Chinese journalist sentenced in Hainan for smearing reputation of CCP heroes

Luo Changping is jailed after criticizing a propaganda film for its depiction of China's role in the Korean War.
By Chen Zifei and Hwang Chun-mei
2022.05.06
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Chinese journalist sentenced in Hainan for smearing reputation of CCP heroes A poster advertising 'The Battle at Lake Changjin,' a film about Chinese soldiers fighting American troops during the Korean War, is displayed at a movie theater in Shanghai, China, Oct. 19, 2021.
Reuters

Authorities in the southern province of Hainan have jailed a former journalist for "impeaching the reputation of heroes and martyrs" after he commented online about the portrayal of China's role in the Korean War (1950-1953) in a ruling Chinese Communist Party (CCP) propaganda movie.

Luo Changping was sentenced to seven months' imprisonment by a court in the resort city of Sanya, which found him guilty of the charge in connection with his comments on "The Battle at Lake Changjin." He was also ordered to make a public apology.

Critics of the movie outside China say it never mentions that the Korean War was triggered by the North's invasion of the South, and make it appear that the landing of U.S. forces at Incheon was an invasion out of the blue.

Soldiers in the film are led to believe that they are ultimately fighting to protect China from a U.S. invasion, and Luo made fun of them as "stupid" in a social media post commenting on the movie.

Luo was initially detained by police in Sanya in October 2021.

The court found that while Luo deleted his post and apologized shortly afterwards, it had already been widely seen by other internet users, and "caused strong public indignation."

"Luo Changping's remarks negated core socialist values and the spirit of resisting U.S. aggression and aiding Korea, disrupted social order and harmed the public interest, to a very serious degree," the judgment said.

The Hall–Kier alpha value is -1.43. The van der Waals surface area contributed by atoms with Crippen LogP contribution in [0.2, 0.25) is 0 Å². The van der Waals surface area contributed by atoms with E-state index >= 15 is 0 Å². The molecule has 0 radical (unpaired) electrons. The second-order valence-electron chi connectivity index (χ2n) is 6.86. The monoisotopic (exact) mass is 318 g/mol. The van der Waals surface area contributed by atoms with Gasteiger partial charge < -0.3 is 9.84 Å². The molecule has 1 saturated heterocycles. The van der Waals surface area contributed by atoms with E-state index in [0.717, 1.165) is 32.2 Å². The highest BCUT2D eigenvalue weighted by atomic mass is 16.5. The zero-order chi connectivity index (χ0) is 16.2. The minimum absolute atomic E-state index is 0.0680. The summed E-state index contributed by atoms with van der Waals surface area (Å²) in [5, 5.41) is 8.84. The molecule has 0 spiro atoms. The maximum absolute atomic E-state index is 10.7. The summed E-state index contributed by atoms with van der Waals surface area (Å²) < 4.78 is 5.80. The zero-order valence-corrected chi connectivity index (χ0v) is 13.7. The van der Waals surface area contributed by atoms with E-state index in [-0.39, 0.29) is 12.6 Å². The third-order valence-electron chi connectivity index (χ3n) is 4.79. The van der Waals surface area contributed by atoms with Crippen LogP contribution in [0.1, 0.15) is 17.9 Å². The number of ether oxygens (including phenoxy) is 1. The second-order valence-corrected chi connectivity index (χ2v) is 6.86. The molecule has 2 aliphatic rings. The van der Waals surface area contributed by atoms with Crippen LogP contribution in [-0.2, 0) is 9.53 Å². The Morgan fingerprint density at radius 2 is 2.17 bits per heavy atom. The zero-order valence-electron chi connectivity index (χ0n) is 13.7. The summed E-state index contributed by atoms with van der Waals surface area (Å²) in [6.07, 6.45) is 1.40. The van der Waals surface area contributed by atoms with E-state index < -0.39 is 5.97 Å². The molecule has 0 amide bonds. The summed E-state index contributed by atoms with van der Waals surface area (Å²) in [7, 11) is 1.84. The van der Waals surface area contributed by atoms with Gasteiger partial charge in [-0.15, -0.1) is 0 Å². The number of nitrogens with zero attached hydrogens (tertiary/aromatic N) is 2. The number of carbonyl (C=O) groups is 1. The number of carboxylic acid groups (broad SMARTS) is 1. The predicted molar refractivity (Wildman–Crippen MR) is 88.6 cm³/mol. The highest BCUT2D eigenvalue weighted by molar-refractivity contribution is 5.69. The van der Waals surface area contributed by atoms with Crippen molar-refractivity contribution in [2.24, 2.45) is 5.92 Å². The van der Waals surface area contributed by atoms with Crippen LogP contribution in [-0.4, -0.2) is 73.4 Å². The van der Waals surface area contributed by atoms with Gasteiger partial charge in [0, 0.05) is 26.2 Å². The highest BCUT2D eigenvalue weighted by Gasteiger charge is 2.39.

However, it said the sentencing had been mitigated by Luo's turning himself in, his guilty plea and acceptance of his punishment, as well as his willingness to pay 80,000 yuan (U.S. $12,000) in compensation to public welfare funds.

The trial was reported in state media, but no footage of Luo's guilty plea was used.

Friends of Luo's told RFA he will likely be released soon, as the sentence was equal to time already served in pretrial detention.

But calls to Luo's cell phone resulted in a shut down signal on Friday, while his accounts on WeChat and Weibo remained suspended.

'Kill the chickens to frighten the monkeys'

U.S.-based legal scholar Teng Biao said the crime Luo was convicted of is in itself a violation of Chinese citizens' constitutional right to freedom of expression.

"The authorities like to use cases like this to kill the chickens to frighten the monkeys," Teng told RFA. "The fact that even Luo Changping, who is a relatively well-known journalist, can still get arrested and sentenced to jail will make the deterrent even more effective."

"Even if others say similar things, the government can arrest them too, in their dozens, hundreds or even thousands, and jail them too," Teng said. "The environment for freedom of speech and expression in China is getting worse and worse."

"The CCP uses ... evil laws like 'impeaching the honor of heroes and martyrs' to deprive citizens of their basic rights and control them," he said.